- How Compliance can effectively prevent corruption
- The right way to handle gifts
- Countries in which corruption poses a particular risk
- Corruption risks in purchasing and sales
- What are the liability risks? More info
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Prevent corruption in your company
Corruption always occurs when employees of companies want to enrich themselves, or when companies hope to be favoured in orders or to settle fraudulent sham payments. These cases of fraud are usually only possible through the bribery of decision-makers. It starts with "feeding" through gifts. The correct handling of gifts is therefore an important component of any anti-corruption compliance.
Purchasing departments and sales departments are therefore particularly at risk. The awarding of public contracts, especially in the construction and real estate sectors, is also regularly affected. Corruption is also an issue when it comes to official approvals. Here, too, individual companies use bribery to gain economic advantages.
The number of uncovered cases of corruption is constantly increasing and leads to more and more court rulings with fines, liability of the company and compensation payments. Without sufficient anti-corruption compliance, the risks for companies of becoming liable increase rapidly. Even the smallest companies can be involved in corruption.
Companies often have to operate in corrupt markets. For fear of losing business or not winning, employees of a company can quickly adapt to local customs. This is where international regulation and legislation comes in that no longer tolerates corruption. This is at the expense of local society, prevents economic development and distorts international trade. Money that could benefit businesses, the economy and society is diverted and disappears into dark channels. Money laundering and terrorist financing are other dark sides of this issue. In addition, corruption is an area in which various parties with a high level of criminal energy come together and make joint agreements to outwit control systems and divert funds. A classic, for example, is when sellers issue fictitious invoices that approve criminal contacts from purchasing and controlling in order to divert and divide the income thus gained. The calculation of construction services that have never been performed or are billed twice is also such a classic. Transparency and effective anti-corruption compliance control systems are the most effective counter-strategies. Practical experience shows that corruption can be combated easily and effectively with appropriate compliance measures. What is important is the appropriateness of the measures, their continuous implementation and the monitoring of their effectiveness.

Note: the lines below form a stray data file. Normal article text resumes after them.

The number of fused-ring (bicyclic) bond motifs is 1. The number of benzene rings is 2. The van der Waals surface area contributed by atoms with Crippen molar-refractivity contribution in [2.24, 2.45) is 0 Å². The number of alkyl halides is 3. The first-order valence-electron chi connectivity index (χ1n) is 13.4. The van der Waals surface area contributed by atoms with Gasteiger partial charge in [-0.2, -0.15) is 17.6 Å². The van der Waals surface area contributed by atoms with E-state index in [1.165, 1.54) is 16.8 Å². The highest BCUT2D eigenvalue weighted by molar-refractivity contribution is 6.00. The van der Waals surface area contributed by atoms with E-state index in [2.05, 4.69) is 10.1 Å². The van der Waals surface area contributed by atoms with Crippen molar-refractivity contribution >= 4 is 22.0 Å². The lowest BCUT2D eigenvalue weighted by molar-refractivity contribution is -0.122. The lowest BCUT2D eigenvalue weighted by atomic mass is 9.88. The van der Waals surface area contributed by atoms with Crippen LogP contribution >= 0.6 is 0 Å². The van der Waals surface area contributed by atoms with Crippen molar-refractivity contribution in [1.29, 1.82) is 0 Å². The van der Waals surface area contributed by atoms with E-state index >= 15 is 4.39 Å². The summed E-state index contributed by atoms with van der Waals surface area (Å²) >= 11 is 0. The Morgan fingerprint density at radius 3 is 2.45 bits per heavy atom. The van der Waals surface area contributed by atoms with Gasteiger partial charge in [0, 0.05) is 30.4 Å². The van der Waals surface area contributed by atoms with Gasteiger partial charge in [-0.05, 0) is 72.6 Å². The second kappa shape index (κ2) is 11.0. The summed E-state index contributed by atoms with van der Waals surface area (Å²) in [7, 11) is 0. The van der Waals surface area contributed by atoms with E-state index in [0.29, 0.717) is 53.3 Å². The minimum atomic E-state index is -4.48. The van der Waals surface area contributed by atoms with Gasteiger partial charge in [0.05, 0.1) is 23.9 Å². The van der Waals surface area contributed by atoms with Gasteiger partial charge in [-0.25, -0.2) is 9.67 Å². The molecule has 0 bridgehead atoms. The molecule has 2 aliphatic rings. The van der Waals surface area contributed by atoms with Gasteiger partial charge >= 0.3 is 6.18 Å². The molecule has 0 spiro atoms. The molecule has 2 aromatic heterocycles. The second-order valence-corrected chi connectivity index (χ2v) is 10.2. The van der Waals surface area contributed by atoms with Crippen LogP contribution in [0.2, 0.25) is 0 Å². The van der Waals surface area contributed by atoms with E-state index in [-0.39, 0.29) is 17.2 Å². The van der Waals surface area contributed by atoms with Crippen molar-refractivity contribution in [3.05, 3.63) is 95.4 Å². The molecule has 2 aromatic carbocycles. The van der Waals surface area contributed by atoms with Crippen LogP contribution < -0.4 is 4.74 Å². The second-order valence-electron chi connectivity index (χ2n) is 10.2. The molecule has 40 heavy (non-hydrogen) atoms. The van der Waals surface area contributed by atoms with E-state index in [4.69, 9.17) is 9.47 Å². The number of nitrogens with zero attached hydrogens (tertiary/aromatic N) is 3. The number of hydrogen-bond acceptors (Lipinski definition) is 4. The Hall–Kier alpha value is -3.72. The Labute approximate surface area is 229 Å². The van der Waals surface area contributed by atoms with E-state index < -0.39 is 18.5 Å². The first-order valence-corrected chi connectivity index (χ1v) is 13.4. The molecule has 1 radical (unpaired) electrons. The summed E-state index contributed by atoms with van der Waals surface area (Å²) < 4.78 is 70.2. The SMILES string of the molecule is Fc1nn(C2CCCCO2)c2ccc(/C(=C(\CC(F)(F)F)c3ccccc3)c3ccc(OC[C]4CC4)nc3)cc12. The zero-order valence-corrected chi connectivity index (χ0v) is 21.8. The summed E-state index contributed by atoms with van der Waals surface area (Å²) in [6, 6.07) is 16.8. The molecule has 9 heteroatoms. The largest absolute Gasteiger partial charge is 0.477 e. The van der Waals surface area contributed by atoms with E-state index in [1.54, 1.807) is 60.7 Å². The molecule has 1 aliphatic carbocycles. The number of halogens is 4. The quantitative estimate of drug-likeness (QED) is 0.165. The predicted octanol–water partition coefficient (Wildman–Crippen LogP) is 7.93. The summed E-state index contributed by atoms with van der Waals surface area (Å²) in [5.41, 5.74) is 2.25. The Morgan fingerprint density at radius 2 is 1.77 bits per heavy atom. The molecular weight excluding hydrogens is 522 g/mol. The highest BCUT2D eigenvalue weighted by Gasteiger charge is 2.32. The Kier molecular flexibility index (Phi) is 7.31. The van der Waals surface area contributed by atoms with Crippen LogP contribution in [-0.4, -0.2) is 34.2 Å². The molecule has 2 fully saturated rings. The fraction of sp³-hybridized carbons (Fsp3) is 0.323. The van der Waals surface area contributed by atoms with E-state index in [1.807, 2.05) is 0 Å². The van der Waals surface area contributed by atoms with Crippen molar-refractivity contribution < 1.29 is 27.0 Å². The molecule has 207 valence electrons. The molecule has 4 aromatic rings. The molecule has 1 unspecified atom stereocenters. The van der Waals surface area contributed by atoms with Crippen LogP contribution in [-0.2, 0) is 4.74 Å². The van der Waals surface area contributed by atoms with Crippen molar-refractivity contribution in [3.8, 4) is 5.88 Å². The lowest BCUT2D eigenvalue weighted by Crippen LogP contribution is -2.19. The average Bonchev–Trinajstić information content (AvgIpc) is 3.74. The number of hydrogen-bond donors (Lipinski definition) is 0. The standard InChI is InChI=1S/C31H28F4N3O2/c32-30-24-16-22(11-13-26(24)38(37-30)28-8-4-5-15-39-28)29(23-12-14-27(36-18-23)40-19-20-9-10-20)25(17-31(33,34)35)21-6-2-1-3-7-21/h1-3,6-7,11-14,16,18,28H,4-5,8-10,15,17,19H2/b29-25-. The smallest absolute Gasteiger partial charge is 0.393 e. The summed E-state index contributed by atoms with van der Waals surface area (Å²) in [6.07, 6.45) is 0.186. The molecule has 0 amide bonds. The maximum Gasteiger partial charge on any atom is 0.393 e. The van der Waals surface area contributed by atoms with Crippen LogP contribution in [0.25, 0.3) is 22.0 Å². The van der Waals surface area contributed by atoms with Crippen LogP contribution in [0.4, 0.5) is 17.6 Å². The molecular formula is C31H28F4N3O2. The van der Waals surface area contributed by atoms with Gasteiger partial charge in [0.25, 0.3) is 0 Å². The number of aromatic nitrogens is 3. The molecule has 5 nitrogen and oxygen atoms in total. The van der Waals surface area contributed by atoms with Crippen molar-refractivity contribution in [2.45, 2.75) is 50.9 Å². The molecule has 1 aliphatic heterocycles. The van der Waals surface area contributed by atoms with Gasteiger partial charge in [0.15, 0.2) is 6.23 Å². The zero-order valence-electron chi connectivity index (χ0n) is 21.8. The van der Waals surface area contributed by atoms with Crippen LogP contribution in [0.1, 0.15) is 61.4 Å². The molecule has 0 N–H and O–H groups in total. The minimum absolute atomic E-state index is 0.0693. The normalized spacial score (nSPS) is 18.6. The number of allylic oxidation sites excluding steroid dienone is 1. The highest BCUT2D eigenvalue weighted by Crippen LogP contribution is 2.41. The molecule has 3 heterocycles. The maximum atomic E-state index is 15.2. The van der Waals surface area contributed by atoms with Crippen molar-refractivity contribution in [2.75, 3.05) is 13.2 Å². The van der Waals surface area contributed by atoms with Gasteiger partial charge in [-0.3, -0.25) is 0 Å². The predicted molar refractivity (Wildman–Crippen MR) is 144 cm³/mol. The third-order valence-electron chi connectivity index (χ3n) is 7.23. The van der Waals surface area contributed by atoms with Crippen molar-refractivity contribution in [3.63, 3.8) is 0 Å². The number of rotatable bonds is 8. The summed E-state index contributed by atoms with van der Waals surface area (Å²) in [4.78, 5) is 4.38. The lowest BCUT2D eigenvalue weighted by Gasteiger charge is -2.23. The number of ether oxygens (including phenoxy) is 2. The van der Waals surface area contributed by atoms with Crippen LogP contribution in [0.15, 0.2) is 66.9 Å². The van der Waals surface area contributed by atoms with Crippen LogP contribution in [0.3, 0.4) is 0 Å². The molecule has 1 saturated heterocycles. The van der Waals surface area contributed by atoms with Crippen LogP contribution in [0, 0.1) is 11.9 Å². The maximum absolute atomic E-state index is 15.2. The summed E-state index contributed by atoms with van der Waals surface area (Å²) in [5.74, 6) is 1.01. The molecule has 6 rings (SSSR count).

Corruption distorts competition and can lead to high liability and compensation costs. The reputation of affected companies is also severely threatened. In countries with high levels of corruption, the economy and society stagnate. Corruption regularly has a negative impact on the environment and often leads to embezzlement, fraud or a lower quality of products and services. In the case of tender fraud (corruption in tender procedures), companies can be excluded from further participation in tenders. In public sector procurement procedures this is usually the case for a longer period. Missing or inadequate compliance processes for effective prevention and prevention of corruption regularly lead to liability and higher fines. Companies competing in third countries can sue your company if they suspect corruption, even if they are not active in the competitor's home market, due to the increasingly stringent international regulations. You can therefore find yourself very quickly and abruptly in legal proceedings, the costs of which can be considerable, especially in international trade. Effective anti-corruption measures are therefore also essential for small and medium-sized enterprises.
The most important building blocks of a functioning compliance system include, for example..:
- Training of employees, creation of awareness, also about the signs of corruption.
- Analysis of risk markets and their susceptibility to corruption
- Creation of transparency and traceability
- Development of appropriate guidelines and policies, e.g. for dealing with invitations and gifts
- Compliance requirements for purchasing and sales
- Four-eyes principle in critical areas
- Audits and controls
- Structural, process-specific and person-related compliance processes
- Introduction of whistleblowing systems
Corruption thrives best in uncontrolled, undocumented and complex structures that are not given much attention. The less transparency there is in processes or business areas, the easier it is to carry out corrupt actions. Even corrupt executives are masters at sealing off their areas and actions. The creation of transparency right up to the customer side through clear rules, comprehensible actions, open discussion of procedures, 4-eye principles and verifiable documentation therefore make corruption considerably more difficult. The criminal energy to trick the control systems, e.g. in order to divert money through fictitious billing, is increasing more and more. Multi-stage, transparent approval systems and controls are therefore becoming increasingly important.